I attended the National Week of Making in Washington, D.C. from June 17 to 23. While, of course, this was exciting to me as a middle school librarian, it was truly meaningful to me personally. Why? The day I arrived was my grandmother’s birthday. What could be more appropriate than the granddaughter of immigrants visiting our nation’s capital to participate in a conversation about the push for innovation and ingenuity in our schools, communities, and workforce?
My grandparents arrived in America in the 1950’s from Europe with my young mother and aunt in tow, and almost nothing to their names. With only elementary schooling under his belt, my grandfather was the educated patron of the family. The day they stepped foot on free ground was the beginning of a legacy.
If they were alive today, my grandparents would have been proud that I was invited by my dear friend Adam Bellow, a former White House fellow and present CEO of Breakout EDU, to participate in a nationwide discussion with representatives from all 50 states about the maker movement. But I think they would have also been bewildered. Making for them was not a hobby, or an outlet for creative expression. Making was a way of life, to survive in a country where they didn’t know the language and had no family support.
Making isn’t new. Why then should we celebrate a designated National Week of Making? Why are maker spaces and maker faires cropping up everywhere from schools to libraries to museums, and even in community spaces? Creativity, progress, and innovation are all qualities that make us who we are. When we say “I made this” or “I have an idea,” we are making a contribution to the world.
The spirit of teamwork and active participation was the theme of the National Week of Making kickoff. Andrew Coy, senior advisor for making for the White House Office of Science and Technology Policy, welcomed us to the event. The morning discussion revolved around getting more minorities and women involved in the maker movement. The think tank included Rafael Lopez, commissioner of the administration for children and families of the U.S. Department of Health and Human Services, and Tom Kalil, deputy director of tech and innovation of the White House Office of Science and Technology Policy.
Garnering support from other government departments, federal opportunities for making as a national initiative were presented by Albert Palacios (U.S. Department of Education), Lakita Edwards (National Endowment for the Arts), Brian Burkhardt (U.S. Department of Veterans Affairs), Katelyn Schreyer (National Science Foundation), Sanjay Koyani (U.S. Department of Health and Human Services), and Dave Cranmer (National Institute of Standards and Technology, Manufacturing Extension Partnership). As a commitment to our young innovators, 10 high schools were announced as winners of the CTE Makeover Challenge, each receiving $20,000 in cash and a share of in-kind prizes from the $375,000 sponsor prize pool.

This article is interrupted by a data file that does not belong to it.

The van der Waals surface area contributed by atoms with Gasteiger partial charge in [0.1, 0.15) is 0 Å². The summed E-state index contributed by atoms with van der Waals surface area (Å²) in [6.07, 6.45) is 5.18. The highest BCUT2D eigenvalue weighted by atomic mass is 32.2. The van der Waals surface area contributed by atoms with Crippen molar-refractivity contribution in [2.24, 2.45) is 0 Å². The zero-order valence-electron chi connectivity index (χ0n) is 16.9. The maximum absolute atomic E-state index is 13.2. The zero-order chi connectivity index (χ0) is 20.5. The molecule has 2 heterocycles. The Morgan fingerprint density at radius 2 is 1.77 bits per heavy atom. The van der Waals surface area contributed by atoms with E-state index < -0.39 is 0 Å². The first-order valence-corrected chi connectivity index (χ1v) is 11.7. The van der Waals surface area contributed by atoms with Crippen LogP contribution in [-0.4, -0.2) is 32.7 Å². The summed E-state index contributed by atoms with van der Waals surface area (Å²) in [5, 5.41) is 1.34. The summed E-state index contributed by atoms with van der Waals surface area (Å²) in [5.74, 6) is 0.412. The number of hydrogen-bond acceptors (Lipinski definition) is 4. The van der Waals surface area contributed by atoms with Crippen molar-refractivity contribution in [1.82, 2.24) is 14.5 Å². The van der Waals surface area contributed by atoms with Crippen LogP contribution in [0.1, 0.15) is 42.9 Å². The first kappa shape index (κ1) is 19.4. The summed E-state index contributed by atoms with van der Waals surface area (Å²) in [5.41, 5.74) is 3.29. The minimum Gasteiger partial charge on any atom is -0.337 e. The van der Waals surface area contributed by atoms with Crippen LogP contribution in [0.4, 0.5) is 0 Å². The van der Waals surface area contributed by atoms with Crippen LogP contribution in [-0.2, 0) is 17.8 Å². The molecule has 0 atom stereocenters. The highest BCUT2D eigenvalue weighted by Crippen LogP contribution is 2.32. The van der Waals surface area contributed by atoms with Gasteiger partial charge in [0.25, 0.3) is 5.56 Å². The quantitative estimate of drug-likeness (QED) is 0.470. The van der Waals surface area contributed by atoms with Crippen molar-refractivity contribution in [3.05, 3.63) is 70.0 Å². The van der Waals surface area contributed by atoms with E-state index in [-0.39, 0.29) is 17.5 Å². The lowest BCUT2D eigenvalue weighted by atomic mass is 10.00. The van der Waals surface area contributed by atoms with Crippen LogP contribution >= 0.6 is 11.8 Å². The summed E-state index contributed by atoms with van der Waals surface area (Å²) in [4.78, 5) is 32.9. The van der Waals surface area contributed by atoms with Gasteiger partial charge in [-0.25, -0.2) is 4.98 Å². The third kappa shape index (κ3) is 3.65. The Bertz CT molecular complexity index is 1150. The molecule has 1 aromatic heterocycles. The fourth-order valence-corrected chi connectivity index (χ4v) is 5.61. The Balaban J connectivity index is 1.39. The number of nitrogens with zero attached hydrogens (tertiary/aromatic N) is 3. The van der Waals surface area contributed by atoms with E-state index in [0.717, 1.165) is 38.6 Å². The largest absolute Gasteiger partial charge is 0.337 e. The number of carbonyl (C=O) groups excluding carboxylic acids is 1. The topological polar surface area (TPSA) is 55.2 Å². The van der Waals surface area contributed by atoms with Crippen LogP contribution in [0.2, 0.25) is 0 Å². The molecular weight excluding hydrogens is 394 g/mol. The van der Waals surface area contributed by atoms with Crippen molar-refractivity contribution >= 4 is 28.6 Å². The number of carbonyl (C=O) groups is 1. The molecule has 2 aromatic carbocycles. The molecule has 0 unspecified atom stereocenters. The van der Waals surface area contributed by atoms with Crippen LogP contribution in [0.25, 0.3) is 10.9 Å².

Sitting in on discussions about how we need to encourage our young people to pursue careers in science, technology engineering, and mathematics, I couldn’t help but remember two pivotal moments in American history: the Great Depression and the Space Race. Through FDR’s New Deal, engineering marvels of public works projects helped to save citizens from unemployment. Decades later, to stay ahead of the former Soviet Union, President Kennedy vowed to land a man on the moon. In those times, as well during our most recent economic recession, our presidents looked to technology and engineering to help build on our past to prepare for our future.
To celebrate this “American spirit of innovation and entrepreneurship,” 10 men and women from across the country were named Champions of Change in the field of making, chosen from over 600 nominations. These leaders reflect technology and innovation in making and education, working here in America and abroad. A few of the honorees were Dara Dotz, co-founder of Field Ready which uses 3-D printing technology to help people in disaster areas; Gregg Behr, instrumental in organizing Remake Learning Days; Felton Thomas, Jr., current director of the Cleveland Public Library and an Library Journal Mover & Shaker, and retired army sergeant Lisa Marie Wiley, whose work has contributed to the U.S. Department of Veteran Affairs’s Innovative Creation Series.
As President Obama so eloquently expressed in his proclamation: “The same American spirit of innovation and entrepreneurship that has steered our nation through the industrial and digital revolutions–and led our people to explore the depths of the oceans and the distant planets in our solar system–has enabled us to reimagine our world through new ideas and discoveries.”
Kristina Holzweiss is the school library media specialist at Bay Shore (NY) Middle School and2015 School Librarian of the Year. She also received the Lee Bryant Outstanding Teacher Award from the New York State Association for Computers and Technologies in Education and the Fred Podolski Leadership and Innovation in Technology Award by the Long Island Technology Summit. She is the founder and director of SLIME (Students of Long Island Maker Expo). Check out her website and follow her on Twitter at @lieberrian, Reach her at firstname.lastname@example.org
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